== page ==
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Argyrodite from the type location in Germany (size: 4.9 x 3.2 x 2.3 cm)
Category Sulfide mineral
(repeating unit)
Strunz classification 2.BA.35
Crystal system Orthorhombic
Crystal class Pyramidal (mm2)
H-M symbol: (mm2)
Space group Pna21
Unit cell a = 15.149, b = 7.476
c = 10.589 [Å]; Z = 4
Color Black, purplish tinge
Crystal habit Pseudo-octahedra or pseudo-cubic, dodecahedra, cubes; radiating crystal aggregates, botryoidal crusts, or massive
Twinning Pseudospinel law {111} penetration twins
Cleavage Absent
Fracture Uneven to conchoidal
Mohs scale hardness 2.5
Luster Metallic
Diaphaneity Opaque
Specific gravity 6.2-6.5
Optical properties Weakly anisotropic
Pleochroism Weak
References [1][2]

Argyrodite is an uncommon silver germanium sulfide mineral with formula Ag8GeS6. The color is iron-black with a purplish tinge, and the luster metallic.

Discovered by Clemens Winkler in 1886,[3] it is of interest as it was described shortly after the element germanium was isolated, 15 years after it had been postulated by Mendeleev. It was first described for an occurrence in the Himmelsfürst Mine, Erzgebirge, Freiberg, Saxony, Germany.[2]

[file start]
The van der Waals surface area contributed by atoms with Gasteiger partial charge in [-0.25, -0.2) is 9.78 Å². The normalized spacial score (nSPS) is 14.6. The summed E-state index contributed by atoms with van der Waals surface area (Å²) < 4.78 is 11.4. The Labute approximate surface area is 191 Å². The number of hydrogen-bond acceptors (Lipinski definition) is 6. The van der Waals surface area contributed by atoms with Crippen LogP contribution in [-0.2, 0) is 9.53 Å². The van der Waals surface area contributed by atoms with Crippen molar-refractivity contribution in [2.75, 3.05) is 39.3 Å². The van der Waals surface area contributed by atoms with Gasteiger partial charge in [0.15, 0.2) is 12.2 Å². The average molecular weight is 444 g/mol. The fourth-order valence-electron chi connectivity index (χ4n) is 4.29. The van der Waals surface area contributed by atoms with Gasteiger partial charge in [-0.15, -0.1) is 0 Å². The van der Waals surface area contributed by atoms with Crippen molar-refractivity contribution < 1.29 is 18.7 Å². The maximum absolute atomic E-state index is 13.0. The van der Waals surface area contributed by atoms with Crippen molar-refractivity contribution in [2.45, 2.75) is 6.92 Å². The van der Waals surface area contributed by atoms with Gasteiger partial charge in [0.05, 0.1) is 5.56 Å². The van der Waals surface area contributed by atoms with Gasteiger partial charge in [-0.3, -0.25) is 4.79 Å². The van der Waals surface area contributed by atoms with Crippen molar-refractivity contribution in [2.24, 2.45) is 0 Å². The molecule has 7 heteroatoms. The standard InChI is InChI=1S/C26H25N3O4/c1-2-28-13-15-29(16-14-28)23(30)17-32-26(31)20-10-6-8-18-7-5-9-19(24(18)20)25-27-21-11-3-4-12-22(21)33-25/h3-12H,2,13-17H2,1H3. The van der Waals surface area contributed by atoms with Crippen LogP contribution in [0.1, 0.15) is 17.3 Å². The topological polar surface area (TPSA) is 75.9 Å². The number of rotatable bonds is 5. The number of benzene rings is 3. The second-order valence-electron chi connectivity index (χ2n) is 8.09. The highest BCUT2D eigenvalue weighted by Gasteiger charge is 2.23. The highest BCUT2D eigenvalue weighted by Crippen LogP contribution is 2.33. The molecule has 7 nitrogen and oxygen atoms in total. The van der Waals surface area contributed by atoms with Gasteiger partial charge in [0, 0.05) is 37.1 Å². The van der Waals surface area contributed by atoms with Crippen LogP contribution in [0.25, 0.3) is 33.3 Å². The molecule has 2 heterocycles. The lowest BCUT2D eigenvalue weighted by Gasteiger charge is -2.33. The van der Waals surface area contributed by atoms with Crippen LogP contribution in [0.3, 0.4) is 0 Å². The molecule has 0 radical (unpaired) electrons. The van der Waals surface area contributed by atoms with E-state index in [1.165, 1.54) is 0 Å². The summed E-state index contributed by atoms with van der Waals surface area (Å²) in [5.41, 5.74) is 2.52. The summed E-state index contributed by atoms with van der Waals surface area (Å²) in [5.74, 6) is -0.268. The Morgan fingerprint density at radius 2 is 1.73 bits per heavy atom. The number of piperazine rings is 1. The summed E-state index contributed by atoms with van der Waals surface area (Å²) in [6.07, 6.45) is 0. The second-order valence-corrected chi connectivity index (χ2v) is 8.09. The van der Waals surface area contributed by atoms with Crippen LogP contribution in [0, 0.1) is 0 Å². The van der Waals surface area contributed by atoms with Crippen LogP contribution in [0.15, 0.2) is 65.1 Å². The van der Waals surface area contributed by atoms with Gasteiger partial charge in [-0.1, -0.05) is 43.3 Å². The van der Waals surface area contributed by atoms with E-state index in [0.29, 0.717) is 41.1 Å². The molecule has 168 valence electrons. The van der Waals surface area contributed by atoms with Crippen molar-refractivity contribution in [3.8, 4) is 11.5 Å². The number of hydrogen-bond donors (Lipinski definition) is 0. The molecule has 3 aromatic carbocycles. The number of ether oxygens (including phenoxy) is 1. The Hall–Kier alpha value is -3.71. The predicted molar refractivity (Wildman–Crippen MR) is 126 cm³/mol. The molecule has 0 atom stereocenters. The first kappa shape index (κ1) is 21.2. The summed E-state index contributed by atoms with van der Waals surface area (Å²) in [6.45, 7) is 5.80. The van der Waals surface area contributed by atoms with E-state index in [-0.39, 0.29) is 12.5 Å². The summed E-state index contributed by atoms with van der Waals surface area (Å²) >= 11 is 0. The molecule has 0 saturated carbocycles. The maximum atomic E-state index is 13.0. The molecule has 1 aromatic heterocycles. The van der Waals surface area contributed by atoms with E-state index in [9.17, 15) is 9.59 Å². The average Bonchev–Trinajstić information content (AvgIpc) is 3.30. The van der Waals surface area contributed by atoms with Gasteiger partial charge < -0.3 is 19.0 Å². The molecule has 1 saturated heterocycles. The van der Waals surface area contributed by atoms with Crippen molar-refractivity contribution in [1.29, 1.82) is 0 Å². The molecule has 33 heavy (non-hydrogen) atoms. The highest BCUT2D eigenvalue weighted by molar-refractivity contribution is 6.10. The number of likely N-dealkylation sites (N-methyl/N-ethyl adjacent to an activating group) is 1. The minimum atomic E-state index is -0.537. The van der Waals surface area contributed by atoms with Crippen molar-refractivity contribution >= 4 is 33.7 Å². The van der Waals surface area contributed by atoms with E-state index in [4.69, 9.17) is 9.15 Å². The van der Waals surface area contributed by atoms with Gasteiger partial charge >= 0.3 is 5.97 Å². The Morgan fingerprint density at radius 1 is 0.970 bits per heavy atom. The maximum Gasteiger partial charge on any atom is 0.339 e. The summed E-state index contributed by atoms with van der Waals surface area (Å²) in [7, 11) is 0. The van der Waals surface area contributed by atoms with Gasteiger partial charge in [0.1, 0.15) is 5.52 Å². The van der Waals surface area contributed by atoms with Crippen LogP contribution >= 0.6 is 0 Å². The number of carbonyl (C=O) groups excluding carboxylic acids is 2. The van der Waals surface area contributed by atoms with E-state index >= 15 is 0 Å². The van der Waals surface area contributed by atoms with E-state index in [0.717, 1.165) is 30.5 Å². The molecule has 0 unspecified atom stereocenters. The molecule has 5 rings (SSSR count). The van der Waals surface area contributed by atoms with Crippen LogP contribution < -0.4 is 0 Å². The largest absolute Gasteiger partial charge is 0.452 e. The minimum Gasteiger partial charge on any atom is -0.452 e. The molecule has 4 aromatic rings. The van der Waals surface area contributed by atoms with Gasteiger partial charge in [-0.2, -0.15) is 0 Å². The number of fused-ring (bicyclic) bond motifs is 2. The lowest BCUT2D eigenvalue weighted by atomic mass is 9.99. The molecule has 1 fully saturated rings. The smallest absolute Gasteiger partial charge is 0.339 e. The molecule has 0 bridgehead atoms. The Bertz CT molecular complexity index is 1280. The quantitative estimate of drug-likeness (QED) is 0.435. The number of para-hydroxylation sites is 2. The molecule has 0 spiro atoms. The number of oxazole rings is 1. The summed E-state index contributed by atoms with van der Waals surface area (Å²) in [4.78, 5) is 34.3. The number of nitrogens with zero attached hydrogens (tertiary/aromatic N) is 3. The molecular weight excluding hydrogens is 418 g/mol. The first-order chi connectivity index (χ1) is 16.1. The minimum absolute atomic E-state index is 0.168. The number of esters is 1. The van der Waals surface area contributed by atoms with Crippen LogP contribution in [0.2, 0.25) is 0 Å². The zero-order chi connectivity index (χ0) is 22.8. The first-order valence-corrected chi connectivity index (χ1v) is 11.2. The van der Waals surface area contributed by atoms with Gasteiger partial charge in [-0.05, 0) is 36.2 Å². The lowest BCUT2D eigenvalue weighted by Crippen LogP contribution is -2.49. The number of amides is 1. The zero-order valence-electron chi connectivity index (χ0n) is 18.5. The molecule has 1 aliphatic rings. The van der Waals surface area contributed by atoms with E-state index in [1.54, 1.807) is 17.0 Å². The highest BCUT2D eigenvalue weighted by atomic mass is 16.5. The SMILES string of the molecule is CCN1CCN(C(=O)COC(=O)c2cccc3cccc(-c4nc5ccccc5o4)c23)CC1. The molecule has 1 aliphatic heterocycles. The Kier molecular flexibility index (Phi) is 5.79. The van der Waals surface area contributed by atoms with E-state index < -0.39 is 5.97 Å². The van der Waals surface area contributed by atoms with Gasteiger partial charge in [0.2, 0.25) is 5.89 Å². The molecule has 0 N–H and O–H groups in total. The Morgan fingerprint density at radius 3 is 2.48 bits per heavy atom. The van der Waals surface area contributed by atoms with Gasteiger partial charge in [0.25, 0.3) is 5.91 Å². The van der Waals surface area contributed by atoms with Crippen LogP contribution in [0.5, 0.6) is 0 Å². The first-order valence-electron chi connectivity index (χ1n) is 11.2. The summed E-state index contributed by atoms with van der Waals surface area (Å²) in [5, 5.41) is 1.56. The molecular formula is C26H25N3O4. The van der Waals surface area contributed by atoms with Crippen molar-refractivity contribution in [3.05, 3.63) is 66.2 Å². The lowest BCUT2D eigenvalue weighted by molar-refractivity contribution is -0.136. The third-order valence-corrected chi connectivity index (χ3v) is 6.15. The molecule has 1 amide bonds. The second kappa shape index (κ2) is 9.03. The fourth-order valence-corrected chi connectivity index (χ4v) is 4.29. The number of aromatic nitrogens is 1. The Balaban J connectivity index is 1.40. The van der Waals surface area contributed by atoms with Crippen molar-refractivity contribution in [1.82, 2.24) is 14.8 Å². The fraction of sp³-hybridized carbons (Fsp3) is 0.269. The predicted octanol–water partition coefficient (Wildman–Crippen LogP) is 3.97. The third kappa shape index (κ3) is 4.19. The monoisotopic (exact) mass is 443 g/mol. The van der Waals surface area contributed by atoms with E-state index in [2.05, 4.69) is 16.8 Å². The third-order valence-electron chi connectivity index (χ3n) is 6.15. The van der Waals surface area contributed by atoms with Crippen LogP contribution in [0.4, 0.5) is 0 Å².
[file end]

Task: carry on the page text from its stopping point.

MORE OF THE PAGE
The Freiberg mineral had previously been imperfectly described by August Breithaupt under the name plusinglanz, and Bolivian crystals were incorrectly described in 1849 as crystallized brongniardite.[3]

Isomorphous with argyrodite is the corresponding tin bearing mineral Ag8SnS6, also found in Bolivia as pseudocubic crystals, and known by the name canfieldite.[3] There is also a related mineral, putzite, with composition (Cu4.7Ag3.3)GeS6.

Argyrodite gets its name from the Greek words that loosely translate into "rich in silver".[1]